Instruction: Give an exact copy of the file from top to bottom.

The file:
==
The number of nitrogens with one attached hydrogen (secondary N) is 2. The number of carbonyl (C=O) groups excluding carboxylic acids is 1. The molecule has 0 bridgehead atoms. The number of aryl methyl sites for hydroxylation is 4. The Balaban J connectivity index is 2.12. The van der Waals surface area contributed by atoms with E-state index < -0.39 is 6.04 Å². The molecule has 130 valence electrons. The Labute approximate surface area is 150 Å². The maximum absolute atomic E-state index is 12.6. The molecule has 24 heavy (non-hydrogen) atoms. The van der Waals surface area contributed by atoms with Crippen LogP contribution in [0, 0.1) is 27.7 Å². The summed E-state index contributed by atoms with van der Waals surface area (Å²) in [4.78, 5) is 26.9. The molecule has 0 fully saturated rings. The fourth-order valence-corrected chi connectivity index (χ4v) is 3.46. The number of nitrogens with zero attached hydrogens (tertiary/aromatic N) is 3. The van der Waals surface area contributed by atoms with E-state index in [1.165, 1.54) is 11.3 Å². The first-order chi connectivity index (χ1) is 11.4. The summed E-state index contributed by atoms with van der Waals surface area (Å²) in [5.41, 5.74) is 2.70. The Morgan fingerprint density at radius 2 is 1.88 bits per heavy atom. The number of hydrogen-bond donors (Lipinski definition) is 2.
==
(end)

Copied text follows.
The number of nitrogens with one attached hydrogen (secondary N) is 2. The number of carbonyl (C=O) groups excluding carboxylic acids is 1. The molecule has 0 bridgehead atoms. The number of aryl methyl sites for hydroxylation is 4. The Balaban J connectivity index is 2.12. The van der Waals surface area contributed by atoms with E-state index < -0.39 is 6.04 Å². The molecule has 130 valence electrons. The Labute approximate surface area is 150 Å². The maximum absolute atomic E-state index is 12.6. The molecule has 24 heavy (non-hydrogen) atoms. The van der Waals surface area contributed by atoms with Crippen LogP contribution in [0, 0.1) is 27.7 Å². The summed E-state index contributed by atoms with van der Waals surface area (Å²) in [4.78, 5) is 26.9. The molecule has 0 fully saturated rings. The fourth-order valence-corrected chi connectivity index (χ4v) is 3.46. The number of nitrogens with zero attached hydrogens (tertiary/aromatic N) is 3. The van der Waals surface area contributed by atoms with E-state index in [1.165, 1.54) is 11.3 Å². The first-order chi connectivity index (χ1) is 11.4. The summed E-state index contributed by atoms with van der Waals surface area (Å²) in [5.41, 5.74) is 2.70. The Morgan fingerprint density at radius 2 is 1.88 bits per heavy atom. The number of hydrogen-bond donors (Lipinski definition) is 2.